[Comas in the emergency room of a central hospital]

Acta Med Port. 1992 Sep;5(8):429-32.
[Article in Portuguese]

Abstract

The aim of the present prospective work was to study the etiologic diagnosis and prognosis of the comatose patients for whom a neurologic examination is requested. It included 148 consecutive cases admitted to the emergency room of a general hospital. Coma was caused by supratentorial lesions in 38%, subtentorial lesions in 10%, diffuse or metabolic brain dysfunction in 49%, and psychiatric disorder in 1% of the patients. CT scan was the most valuable ancillary exam, modifying the initial etiologic diagnosis in 42% of the cases on whom it was performed. Seventy percent of the patients died. Coma caused by structural lesions had a worse outcome than coma caused by diffuse or metabolic brain dysfunction (intoxications excluded), and this type of coma had a worse outcome than drug-induced coma. The presence of anisocoria, the number of brainstem reflexes present and the pattern of motor response, as well as the Glasgow Coma Scale score, predicted the outcome.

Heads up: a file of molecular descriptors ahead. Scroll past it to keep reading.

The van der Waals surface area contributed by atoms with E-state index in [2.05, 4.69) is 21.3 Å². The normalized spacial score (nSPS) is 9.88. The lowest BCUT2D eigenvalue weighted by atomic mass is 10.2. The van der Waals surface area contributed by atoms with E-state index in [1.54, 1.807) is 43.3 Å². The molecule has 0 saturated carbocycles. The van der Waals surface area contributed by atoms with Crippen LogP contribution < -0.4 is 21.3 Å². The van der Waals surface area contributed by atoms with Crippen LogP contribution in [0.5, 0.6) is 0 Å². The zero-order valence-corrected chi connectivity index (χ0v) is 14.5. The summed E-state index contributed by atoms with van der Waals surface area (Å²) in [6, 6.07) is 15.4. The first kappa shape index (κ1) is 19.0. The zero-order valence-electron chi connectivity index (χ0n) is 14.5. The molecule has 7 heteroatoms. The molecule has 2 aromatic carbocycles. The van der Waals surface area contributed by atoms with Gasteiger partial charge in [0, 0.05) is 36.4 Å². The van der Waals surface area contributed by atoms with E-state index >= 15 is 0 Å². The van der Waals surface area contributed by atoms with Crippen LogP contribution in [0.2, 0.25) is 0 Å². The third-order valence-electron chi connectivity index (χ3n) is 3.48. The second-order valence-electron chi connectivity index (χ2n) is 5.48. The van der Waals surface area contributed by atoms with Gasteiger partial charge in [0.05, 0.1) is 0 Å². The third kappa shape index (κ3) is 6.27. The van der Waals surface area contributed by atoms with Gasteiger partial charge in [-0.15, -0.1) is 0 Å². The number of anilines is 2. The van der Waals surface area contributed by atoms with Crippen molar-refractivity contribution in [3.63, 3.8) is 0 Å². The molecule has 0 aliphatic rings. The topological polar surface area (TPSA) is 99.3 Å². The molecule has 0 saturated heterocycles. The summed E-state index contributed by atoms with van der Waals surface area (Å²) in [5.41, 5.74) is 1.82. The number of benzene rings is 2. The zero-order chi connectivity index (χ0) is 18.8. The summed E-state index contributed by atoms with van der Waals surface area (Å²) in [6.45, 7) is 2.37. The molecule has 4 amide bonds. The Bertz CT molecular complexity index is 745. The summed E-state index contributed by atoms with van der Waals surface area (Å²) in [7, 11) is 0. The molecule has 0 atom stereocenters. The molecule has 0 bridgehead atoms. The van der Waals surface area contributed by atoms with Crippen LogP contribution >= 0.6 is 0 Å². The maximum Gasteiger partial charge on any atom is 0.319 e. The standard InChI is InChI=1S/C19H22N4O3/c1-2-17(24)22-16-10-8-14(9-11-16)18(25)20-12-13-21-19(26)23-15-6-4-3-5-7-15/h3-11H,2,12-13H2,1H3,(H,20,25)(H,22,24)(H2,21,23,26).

Publication types

  • English Abstract

MeSH terms

  • Adult
  • Aged
  • Coma / etiology*
  • Emergency Service, Hospital*
  • Female
  • Humans
  • Male
  • Middle Aged
  • Prognosis
  • Prospective Studies